Microsoft has reversed plans to implement a number of features on its upcoming Xbox One gaming console after a wave of criticism online.
The company has initially suggested that the Xbox One could block the use of second-hand games, stopping users from trading in old games or swapping software with friends.
Gamers also expressed distaste for a requirement that the console be connected to the internet once every 24 hours, as well as the decision to restrict the use of games to certain countries.
However Don Mattrick, president of Microsoft's Interactive Entertainment business, said in a blog post yesterday evening that an internet connection will no longer be required to play games after its initial setup.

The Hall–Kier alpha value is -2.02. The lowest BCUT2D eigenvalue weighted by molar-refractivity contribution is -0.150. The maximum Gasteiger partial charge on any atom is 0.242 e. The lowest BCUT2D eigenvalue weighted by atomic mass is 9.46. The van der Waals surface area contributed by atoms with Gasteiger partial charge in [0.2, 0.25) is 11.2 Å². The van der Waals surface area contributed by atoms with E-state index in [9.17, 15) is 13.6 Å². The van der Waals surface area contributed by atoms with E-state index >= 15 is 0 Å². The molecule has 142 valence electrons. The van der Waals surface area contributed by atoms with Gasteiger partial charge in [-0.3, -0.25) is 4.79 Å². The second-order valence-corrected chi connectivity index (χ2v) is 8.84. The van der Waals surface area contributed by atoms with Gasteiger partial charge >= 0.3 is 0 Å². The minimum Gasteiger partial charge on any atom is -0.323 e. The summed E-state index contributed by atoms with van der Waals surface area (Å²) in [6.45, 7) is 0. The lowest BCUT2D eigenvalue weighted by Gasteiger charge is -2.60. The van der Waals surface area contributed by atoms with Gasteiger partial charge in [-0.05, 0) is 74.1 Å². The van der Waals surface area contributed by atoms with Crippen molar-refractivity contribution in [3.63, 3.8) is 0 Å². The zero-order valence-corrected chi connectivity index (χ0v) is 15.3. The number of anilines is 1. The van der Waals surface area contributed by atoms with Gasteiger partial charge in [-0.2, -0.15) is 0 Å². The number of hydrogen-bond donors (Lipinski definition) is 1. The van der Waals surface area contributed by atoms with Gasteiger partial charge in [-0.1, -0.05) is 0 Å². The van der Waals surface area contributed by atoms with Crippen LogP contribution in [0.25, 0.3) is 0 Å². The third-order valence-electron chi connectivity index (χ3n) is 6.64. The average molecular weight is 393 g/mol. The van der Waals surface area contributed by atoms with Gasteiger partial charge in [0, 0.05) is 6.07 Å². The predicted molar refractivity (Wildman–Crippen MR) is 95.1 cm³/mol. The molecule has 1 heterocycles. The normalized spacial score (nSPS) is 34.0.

He also said that users will be able to share and play games like they have on the company’s previous consoles.
Mr Mattrick said the changes are in response to feedback Microsoft received since unveiling plans for the console in May.
"You told us how much you loved the flexibility you have today with games delivered on disc. The ability to lend, share, and resell these games at your discretion is of incredible importance to you," he wrote.
"Also important to you is the freedom to play offline, for any length of time, anywhere in the world."
In a shot aimed at Microsoft, rival Sony announced during last week's Electronic Entertainment Expo in Los Angeles that its upcoming PlayStation 4 will not require a regular Internet connection to work and that the company would not try to restrict used game sales.
Both consoles will go on sale later this year, the Xbox One at €499 and the PS4 at €399.